INDIANAPOLIS — Josh Jackson played primarily in zone defenses at Iowa, where he led the nation in both interceptions (8) and passes defensed (26).
Now the former Hawkeyes cornerback has his sights set on becoming a first-round NFL draft selection, the first for the Iowa program since 1997. Jackson wasn’t asked to play man defense much, but his skills could translate very quickly into that style of defensive football.
During the NFL combine, Jackson put up 18 repetitions of 225 pounds in the bench press. That was the third-best output for any cornerback and it shows the 6-foot-1, 192-pound prospect has the strength to shove around wide receivers.
With that kind of strength coupled with the best ball skills of any cornerback in the draft, Jackson has plenty to offer any NFL team. Only, he’s so humble it’s difficult to get him to admit he’s the best.
When asked if he’s the best at his position entering the draft, Jackson replied in his soft-spoken Texas accent, “I believe so.”
“I’m a playmaker,” he added. “Whatever team I go to they’re going to be able to rely on me to be accountable. I’m a playmaker.”
Speed will be the one factor determining whether he’s a top-10 player or drafted somewhere from 11 to 20. Monday, Jackson runs the 40-yard dash and hopes to break 4.5 seconds. If he can … cha-ching.
“He’s a long press corner, but he’s at his best when he has his eye on the QB,” NFL Network draft analyst Mike Mayock said. “When he can jump and be instinctive and go get the football. His ball skills are great. So if he goes out and runs 4.5 plus or minus, I think that’s a good time for him. He doesn’t need to run 4.38. His length and with his ball skills, I think 4.5 is where I have him. Is he that fast? I don’t know. If he runs 4.58, it’s a different conversation. And he might be. But I love his ball skills and his instincts.”
Jackson played in sub-packages in 2015 and 2016 at Iowa before becoming a starter in 2017. By the end of September, he became a shutdown corner. In consecutive November games against Ohio State and Wisconsin, he became a national star.
With 3 interceptions against the Buckeyes, Jackson was tabbed as the national defender of the week. One of his interceptions was one-handed, as he reached back and snagged a J.T. Barrett pass near the goal line.
“I definitely think it helped put me on the map a little bit and get people around the country to know who I am,” Jackson said. “So I think it was a good momentum boost for me.”
Then against the Badgers, Jackson picked off 2 passes and brought both back for touchdowns. He also forced a fumble midway through the game. With 5 interceptions and a forced fumble in 2 games, Jackson became known as college football’s best cornerback. Opponents also knew he was dangerous.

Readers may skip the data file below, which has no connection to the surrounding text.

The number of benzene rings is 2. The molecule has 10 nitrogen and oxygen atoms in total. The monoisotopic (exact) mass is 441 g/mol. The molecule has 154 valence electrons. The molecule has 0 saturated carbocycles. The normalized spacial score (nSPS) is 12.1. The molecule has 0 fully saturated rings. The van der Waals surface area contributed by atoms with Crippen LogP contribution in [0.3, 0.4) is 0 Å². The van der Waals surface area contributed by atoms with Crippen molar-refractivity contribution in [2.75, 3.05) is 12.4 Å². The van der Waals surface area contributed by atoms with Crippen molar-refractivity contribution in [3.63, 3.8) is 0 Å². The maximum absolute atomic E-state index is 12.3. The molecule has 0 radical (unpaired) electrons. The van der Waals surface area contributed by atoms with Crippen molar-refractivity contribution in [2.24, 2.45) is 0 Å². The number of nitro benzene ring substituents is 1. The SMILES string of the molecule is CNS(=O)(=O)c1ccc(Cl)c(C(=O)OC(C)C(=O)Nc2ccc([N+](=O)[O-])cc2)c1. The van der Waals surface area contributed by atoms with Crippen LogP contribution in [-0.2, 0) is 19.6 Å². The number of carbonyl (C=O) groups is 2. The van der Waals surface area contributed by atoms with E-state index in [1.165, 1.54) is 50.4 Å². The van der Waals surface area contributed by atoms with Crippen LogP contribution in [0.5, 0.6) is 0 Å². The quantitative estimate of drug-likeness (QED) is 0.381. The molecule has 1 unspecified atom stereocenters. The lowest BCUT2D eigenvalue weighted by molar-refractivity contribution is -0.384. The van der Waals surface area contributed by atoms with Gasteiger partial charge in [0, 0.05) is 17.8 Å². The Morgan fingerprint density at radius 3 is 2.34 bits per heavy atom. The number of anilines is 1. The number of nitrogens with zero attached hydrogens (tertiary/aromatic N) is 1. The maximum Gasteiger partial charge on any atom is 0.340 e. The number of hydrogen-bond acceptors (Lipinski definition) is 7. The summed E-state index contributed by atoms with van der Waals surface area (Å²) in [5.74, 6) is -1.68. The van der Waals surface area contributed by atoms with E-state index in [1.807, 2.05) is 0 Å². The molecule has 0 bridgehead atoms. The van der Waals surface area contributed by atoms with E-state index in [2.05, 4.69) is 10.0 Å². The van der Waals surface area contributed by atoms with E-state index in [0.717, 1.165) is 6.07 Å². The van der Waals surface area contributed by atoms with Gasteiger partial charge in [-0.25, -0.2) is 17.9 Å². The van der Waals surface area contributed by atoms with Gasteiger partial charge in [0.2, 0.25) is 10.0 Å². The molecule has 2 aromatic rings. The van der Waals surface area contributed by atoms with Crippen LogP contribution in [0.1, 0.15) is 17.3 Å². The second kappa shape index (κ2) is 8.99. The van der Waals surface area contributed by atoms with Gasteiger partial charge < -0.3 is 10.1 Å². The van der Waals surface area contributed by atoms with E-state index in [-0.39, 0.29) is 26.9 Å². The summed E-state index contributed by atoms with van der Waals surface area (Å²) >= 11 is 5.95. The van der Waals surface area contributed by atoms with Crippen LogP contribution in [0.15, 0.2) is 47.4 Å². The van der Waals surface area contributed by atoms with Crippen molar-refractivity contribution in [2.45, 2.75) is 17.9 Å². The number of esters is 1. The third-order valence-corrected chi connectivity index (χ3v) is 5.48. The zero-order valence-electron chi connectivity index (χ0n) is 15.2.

“An NFL player, guys that have gone on and played in the NFL that I’ve played against, you’ve always got to account for them in any situation, especially Josh Jackson,” Nebraska quarterback Tanner Lee. “When you’re throwing the ball, he can turn his body in a 180 and make any play, similar to a wide receiver. So you’ve got to always know where he’s at and who he’s covering in any situation.”
As a junior, Jackson was asked weekly if he was considering the NFL. At the time, Jackson worried simply about competing alongside his teammates and not his future. But as the interception total grew and his accolades soared, leaving early was a real possibility.
Jackson was named a unanimous first-team All-American, the Big Ten’s defensive back of the year and a finalist for the Thorpe Award as the nation’s best defensive back. Iowa played in an early bowl game, which allowed Jackson to think through the process before he came to the right decision.
Joining Jackson in weighing an NFL decision was Iowa center James Daniels. Both of them received second-round grades.
“I definitely wanted to wait until after the season,” Jackson said. “I wanted to respect my team and my teammates. After talking to coaches, and all of my teammates, they were very supportive of what I wanted to do and thought it was the best decision. I thought it was the best decision, so I wanted to forgo my senior season and take the opportunity for a shot at the league.”
By the time of his media session at the NFL combine, Jackson had met with 14 teams. He had another 12 meetings scheduled for Sunday night. That’s when teams will get to know him, and presumably see his high character. He’ll also show off his football acumen.
“I want to be able to show them I’m knowledgeable and that I know what I’m talking about in the film room,” Jackson said. “I have the athletic ability, but I want to show off that I’m smart on the football field as well.”